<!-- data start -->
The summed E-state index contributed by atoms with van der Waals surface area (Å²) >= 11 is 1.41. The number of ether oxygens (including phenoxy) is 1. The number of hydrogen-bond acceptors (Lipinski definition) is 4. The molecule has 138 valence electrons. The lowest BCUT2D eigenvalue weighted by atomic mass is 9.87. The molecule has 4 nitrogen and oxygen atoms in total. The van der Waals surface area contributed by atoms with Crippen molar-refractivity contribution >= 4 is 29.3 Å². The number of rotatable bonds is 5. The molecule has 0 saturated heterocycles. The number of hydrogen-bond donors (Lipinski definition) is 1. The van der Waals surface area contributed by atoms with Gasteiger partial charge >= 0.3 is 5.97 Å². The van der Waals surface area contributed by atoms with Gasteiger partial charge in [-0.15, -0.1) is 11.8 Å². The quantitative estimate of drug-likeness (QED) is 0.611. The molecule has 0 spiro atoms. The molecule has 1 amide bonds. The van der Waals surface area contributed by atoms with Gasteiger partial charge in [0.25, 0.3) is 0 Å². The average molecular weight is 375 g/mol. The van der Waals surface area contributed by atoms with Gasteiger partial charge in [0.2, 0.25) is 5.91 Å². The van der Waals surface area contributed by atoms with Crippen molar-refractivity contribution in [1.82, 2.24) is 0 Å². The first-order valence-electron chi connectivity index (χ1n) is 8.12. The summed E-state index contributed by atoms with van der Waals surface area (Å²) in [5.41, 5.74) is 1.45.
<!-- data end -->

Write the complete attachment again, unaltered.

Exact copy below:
The summed E-state index contributed by atoms with van der Waals surface area (Å²) >= 11 is 1.41. The number of ether oxygens (including phenoxy) is 1. The number of hydrogen-bond acceptors (Lipinski definition) is 4. The molecule has 138 valence electrons. The lowest BCUT2D eigenvalue weighted by atomic mass is 9.87. The molecule has 4 nitrogen and oxygen atoms in total. The van der Waals surface area contributed by atoms with Crippen molar-refractivity contribution >= 4 is 29.3 Å². The number of rotatable bonds is 5. The molecule has 0 saturated heterocycles. The number of hydrogen-bond donors (Lipinski definition) is 1. The van der Waals surface area contributed by atoms with Gasteiger partial charge >= 0.3 is 5.97 Å². The van der Waals surface area contributed by atoms with Gasteiger partial charge in [-0.15, -0.1) is 11.8 Å². The quantitative estimate of drug-likeness (QED) is 0.611. The molecule has 0 spiro atoms. The molecule has 1 amide bonds. The van der Waals surface area contributed by atoms with Gasteiger partial charge in [0.25, 0.3) is 0 Å². The average molecular weight is 375 g/mol. The van der Waals surface area contributed by atoms with Gasteiger partial charge in [0.2, 0.25) is 5.91 Å². The van der Waals surface area contributed by atoms with Crippen molar-refractivity contribution in [1.82, 2.24) is 0 Å². The first-order valence-electron chi connectivity index (χ1n) is 8.12. The summed E-state index contributed by atoms with van der Waals surface area (Å²) in [5.41, 5.74) is 1.45.